Because defending your territory from gophers is no easy task, before you do anything, make sure it's gophers who've come a-callin', and not moles or ground squirrels. You can tell by simply eyeballing the tunnel entrances. At a gopher's front door, you'll see a U- or crescent-shaped mound of moist soil that looks as though it's been sifted. Moles make round mounds at their entrance holes, and ground squirrels leave no kicked-up soil at all.
Once you've got a positive I.D., act fast, because a single tunnel can turn into a maze the size of the New York subway system faster than you can say, "Take the A-Train." Before you even start contemplating longer-term measures, soak some sponges or old T-shirts in ammonia, and stuff one into each hole. Then seal them all up. Those G-men will dig out in a hurry! Next, mix up a batch of Gopher-Go Tonic (below) and dribble it around your garden. That way, when the little varmints pop up out of their tunnels, they'll quickly take off for less aromatic quarters.
No ammonia on hand? Don't worry. Plenty of other scents make gophers pack up and head outta town (or at least out of your yard). Whichever one you use, there are two keys to success: Wear gloves so you don't transfer your scent to the repellent, and seal all the entrance holes you can find, so the tunnel gets good and smelly. Here are some of the best, easy-to-come-by odor emitters:
1 Juicy Fruit gum
1 Rotting garbage
1 Used cat litter
1 Paper towels soaked in rancid oil
1 Dog or cat hair
One of the most effective gopher chasers is as close as the trunk of your car-or the nearest auto parts store. What is it? A highway emergency flare! Just cut through the "candle" with a sharp knife (not a saw), then dig into the tunnel, and sprinkle the contents (powdered sulfur) inside. Close up the entrance, as well as any exit holes that you've been able to find. The more airtight the tunnel system is, the more eager the gophers will be to vacate the premises. Keep up your efforts until new mounds no longer appear. Then you'll know the nogoodniks have gone for good!
To fence or Not to fence
If your yard has more gophers than Georgia has peaches, you might be tempted to surround the whole plot with a mostly underground fence. Will it keep the rascals out? It might, in some parts of the country, but don't bet the family farm on it! Gopher tunnels have been reported as deep as 6'/2 feet, and there's no telling how far down the little diggers can go if they set their minds to it.
If you decide to go with a fence, use wire mesh with openings that are no bigger than 1/4 inch across. Leave 6 to 12 inches above ground (gophers rarely strike from the surface), and extend the barrier as far below as your will to dig and budget allow; but I'd recommend no less than 2 1/2 feet.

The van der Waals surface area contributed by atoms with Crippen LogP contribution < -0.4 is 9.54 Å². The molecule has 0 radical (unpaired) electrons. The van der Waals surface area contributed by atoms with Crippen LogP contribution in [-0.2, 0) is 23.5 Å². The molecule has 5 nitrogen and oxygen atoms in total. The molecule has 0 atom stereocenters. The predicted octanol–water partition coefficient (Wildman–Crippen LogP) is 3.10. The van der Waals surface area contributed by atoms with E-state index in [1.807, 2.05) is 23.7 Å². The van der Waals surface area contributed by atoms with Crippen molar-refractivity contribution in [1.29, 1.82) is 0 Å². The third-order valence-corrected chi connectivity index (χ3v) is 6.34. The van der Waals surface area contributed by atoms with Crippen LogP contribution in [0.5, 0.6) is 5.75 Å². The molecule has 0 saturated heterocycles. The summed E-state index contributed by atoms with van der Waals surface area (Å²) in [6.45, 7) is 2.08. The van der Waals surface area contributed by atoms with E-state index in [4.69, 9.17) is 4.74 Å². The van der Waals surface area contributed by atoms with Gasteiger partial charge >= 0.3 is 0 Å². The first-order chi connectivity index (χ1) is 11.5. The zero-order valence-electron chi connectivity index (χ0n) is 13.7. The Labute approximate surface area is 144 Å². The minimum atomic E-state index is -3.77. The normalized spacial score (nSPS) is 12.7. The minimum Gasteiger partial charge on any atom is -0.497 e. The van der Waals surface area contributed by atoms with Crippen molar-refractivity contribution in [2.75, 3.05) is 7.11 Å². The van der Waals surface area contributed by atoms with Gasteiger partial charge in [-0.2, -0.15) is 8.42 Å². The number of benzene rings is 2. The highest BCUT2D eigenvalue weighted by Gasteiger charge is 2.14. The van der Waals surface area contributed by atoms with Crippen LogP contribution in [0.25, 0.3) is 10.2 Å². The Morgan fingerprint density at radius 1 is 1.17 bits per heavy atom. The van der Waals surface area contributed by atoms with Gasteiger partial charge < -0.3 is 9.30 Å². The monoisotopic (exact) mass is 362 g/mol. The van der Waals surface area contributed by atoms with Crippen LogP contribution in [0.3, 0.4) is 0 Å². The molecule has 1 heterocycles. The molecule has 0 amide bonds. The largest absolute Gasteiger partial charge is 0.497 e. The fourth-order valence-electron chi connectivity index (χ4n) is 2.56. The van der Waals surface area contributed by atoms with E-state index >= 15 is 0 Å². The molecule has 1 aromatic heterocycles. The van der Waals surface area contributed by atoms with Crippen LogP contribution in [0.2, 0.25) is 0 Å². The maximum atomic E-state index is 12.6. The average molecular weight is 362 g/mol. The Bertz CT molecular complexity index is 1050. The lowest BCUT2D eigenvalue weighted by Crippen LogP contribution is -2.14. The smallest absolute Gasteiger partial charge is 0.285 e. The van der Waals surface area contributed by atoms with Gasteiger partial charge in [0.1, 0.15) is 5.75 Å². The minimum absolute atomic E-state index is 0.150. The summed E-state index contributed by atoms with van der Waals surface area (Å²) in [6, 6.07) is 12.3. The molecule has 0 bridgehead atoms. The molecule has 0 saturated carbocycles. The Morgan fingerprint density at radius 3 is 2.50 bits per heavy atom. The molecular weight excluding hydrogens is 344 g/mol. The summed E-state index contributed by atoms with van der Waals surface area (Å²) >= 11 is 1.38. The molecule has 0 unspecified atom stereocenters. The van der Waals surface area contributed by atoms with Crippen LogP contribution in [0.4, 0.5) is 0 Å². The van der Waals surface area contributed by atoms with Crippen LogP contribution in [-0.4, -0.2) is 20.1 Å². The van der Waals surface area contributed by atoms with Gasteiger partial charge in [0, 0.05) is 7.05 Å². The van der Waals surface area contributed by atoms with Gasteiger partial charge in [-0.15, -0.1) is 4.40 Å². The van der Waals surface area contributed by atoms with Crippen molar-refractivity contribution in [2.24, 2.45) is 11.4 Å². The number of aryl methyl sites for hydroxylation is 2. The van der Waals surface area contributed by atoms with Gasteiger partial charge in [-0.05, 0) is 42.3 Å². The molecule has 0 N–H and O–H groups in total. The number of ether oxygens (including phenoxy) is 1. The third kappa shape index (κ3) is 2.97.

Pocket gophers can be excluded from valuable plots of ornamental trees and shrubs with a 1/4 to 1/2-inch mesh hardware cloth fence buried at least 18 inches. The bottom of the fence should be bent at a 90-degree angle so that a 6-inch apron of wire projects horizontally toward the gopher. Place the fence in shallow soil at least 2 feet from the nearest plants to avoid root injury. This method is of limited practicality because of expense and labor. Cylindrical plastic Vexar mesh tubes placed over the entire seedling, including bare root, can reduce damage to newly planted seedlings.
The most effective (and affordable) anti-gopher "fence" is 1/2-inch galvanized wire mesh lining the bottom and sides of each planting hole, or the entire bed if it's small enough. Lay the screen about 2 feet under the surface, and make sure it covers the sides all the way up to a few inches above the soil surface. Don't leave any gaps, because these little contortionists can squeeze through even the teeniest openings.
Figure 3: Trap placement in burrow systems: (A) Place two traps set in opposite directions in main tunnel; (B) set single trap in lateral tunnel from which soil plug has been removed. Wire each trap to a stake.
Traps also can be set in the main tunnel located about 12 to 18 inches from the mound. After uncovering the main tunnel with a shovel, set two traps as shown in Figure 3. The tunnels either can be left open or covered after setting traps. Check traps twice daily since gophers often visit the traps within a few hours. If a trap is not visited within 48 hours, move it to a new location. Trapping usually is most successful in the spring and fall when gophers are actively building mounds.
Splurge on Spurge
When gophers are gobbling up your garden, buy as much caper spurge (Euphorbia lathyrus) as you can afford. Then plant it all around the perimeter of your garden. The roots produce an acrid, milky juice that gophers can't stand. One whiff, and they'll find another dining establishment!
Like a lot of critters, gophers are very sensitive to sound
vibrations. To use that fact to your advantage, just gather up six or eight
empty glass bottles and half-bury them, top ends up, in a line near the gophers'
hangouts. When the wind passes over them, it'll let out a scary noise that'll
make the little guys scurry in a hurry.
Back in Grandma’s day, folks sent gophers packin' by putting fish heads in their burrows. The little guys couldn't stand the smell, so they got outta Dodge fast. If you try this trick, just be aware that although you will get rid of the gophers, you just might wind up entertaining a different crowd of equally unwelcome critters who are attracted to the stench.
Four rodenticides are
registered for pocket gopher control:
· strychnine (0.25 to 0.5 percent active ingredient),
· zinc phosphide (2 percent active ingredient),
· chlorophacinone (Rozol) (0.005 percent active ingredient), and
· diphacinone (Eaton's Answer)(0.005 percent active ingredient).